“If they don’t adjust their priorities to match the urgency of the crises they’ve identified, mayors might have no one to blame for stalled progress but themselves.”
I attended yesterday’s DNA-sponsored merchant meeting, the first such gathering of 2020.
The meeting lasted an hour, during which there was no mention whatever of the impending (2021) Sherman Minton Bridge repair-mandated adjustments — lane and ramp closures and the like — that stand to have a disruptive impact on downtown specifically, and in more general terms the city as a whole.
Does Team Gahan have a secret plan for the 11th Hour?
If not, or even if so, shouldn’t this be something we’re planning for? Or is participatory “infrastructure” of this sort simply not a priority in Nawbany?
The Menino Survey of Mayors identifies priorities like infrastructure, traffic safety, and climate change. But many mayors aren’t eager to challenge the status quo.
… Generally, pedestrian and cyclist safety was prioritized by many mayors—a reflection, perhaps, of the limited progress most U.S. cities are making on their efforts to reduce traffic-related injuries. New research shows that even as being a car passenger is getting safer, being a pedestrian is becoming more dangerous. Still, “majorities of mayors rate travel in their city as safe for all of the groups we asked about,” and only 22 percent of mayors ranked “pedestrian friendliness” as a top infrastructure priority, while 66 percent listed “roads.” Democratic mayors did full-throatedly commit to sacrificing car lanes and parking spaces to bike lanes, with 92 percent on board compared to Republicans’ 34 percent—a partisan divide that’s ballooned 30 points since the survey’s 2015 edition.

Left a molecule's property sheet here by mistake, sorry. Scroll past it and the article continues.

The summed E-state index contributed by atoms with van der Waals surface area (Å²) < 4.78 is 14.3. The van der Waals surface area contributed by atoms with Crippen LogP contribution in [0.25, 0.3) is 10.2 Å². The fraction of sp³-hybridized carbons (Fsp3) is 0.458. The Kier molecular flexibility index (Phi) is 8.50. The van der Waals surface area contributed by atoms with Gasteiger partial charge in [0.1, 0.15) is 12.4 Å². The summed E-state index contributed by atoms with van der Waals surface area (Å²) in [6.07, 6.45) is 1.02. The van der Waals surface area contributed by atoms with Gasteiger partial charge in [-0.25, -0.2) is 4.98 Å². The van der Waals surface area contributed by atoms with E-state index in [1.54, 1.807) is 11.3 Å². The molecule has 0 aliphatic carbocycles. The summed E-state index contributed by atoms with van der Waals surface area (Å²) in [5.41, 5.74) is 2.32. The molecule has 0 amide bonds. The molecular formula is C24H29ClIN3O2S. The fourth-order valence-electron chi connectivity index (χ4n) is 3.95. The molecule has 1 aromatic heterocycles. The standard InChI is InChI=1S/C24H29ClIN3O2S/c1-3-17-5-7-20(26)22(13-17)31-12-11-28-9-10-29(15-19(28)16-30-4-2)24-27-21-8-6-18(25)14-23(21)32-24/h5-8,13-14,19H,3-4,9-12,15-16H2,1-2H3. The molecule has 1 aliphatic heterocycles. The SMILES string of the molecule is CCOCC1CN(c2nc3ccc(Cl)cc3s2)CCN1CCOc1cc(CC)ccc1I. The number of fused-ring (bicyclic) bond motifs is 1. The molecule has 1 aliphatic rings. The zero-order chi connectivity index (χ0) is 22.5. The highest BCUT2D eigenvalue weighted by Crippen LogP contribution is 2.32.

Vision Zero, the global movement to dramatically reduce pedestrian fatalities, may be a hot topic in transportation circles but it’s not exactly a national priority in America’s city halls: It’s tied for seventh place (with “lighting”) on a list of what’s been most important for pedestrian safety improvements. Based on CityLab research showing that Vision Zero efforts aren’t paying off fast enough in some of the U.S.’s largest participants, perhaps that shouldn’t be surprising. As for other traffic safety measures, most mayors think their cities are doing enough. Despite global efforts to drop vehicle speeds inside cities, nearly three-quarters of mayors surveyed thought their speed limits were set at the “right level,” while only 15 percent thought they were set too high.